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Crime rates tick up across national parks

Amid the daisies and national monuments, more rangers find themselves battling lawlessness.

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The smell of bacon mixed with wood smoke. The sight of a spectacular waterfall or field of wildflowers. The sound of a bugling elk ... or nothing at all in the backcountry wilderness.

National parks are meant to be laid-back places where the stress and strain of work and home are left behind for a more mellow experience.

But increasingly, those rangers in their Smokey Bear hats who give talks on nature and lead campfire singalongs - especially the ones trained in law enforcement - are facing crime and violence.

A watchdog group last week warned that law enforcement work in national parks is the most dangerous in federal service.

"National Park Service officers are 12 times more likely to be killed or injured as a result of an assault than FBI agents," the group Public Employees for Environmental Responsibility reported. "National Park Service commissioned law-enforcement officers were victims of assaults 111 times in 2004, nearly a third of which resulted in injury. This figure tops the 2003 total of 106 assaults and the 2002 total of 98."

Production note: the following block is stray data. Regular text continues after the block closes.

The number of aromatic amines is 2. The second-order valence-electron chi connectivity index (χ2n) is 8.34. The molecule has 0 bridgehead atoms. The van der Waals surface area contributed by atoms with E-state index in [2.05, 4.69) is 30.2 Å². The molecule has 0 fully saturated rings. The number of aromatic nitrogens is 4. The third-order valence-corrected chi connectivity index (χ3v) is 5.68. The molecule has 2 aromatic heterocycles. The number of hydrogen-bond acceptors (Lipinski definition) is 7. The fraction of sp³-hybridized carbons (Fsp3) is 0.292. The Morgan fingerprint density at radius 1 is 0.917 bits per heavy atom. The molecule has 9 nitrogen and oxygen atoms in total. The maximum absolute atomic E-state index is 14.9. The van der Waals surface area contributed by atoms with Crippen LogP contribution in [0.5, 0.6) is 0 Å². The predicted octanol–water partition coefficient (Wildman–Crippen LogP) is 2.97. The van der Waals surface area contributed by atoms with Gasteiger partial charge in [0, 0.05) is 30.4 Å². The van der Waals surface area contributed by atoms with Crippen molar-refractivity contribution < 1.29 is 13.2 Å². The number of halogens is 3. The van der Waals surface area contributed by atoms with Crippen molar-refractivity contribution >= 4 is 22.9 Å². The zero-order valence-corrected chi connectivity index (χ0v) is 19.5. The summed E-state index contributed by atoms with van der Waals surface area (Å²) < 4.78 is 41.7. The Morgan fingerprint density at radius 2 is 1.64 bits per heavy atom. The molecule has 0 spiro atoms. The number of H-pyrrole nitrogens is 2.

"The National Park Service has an astoundingly poor safety record for its officers," says Randall Kendrick, who represents park rangers as part of the Fraternal Order of Police. "If anything, these assaults against park rangers are undercounted. If there is not a death or injury, pressures within a national park can cause the incident to be reported as being much more minor than it is in reality, and it is not unheard of for an assault to go unreported altogether."

So why all this violence and crime in places that are supposed to be tranquil and relaxing? Alcohol or drugs are part of most violent incidents. Hideaway methamphetamine labs and marijuana fields in rural park areas (some of them run by drug cartels) and illegal aliens crossing through parks near the US- Mexico border are part of a growing crime scene.


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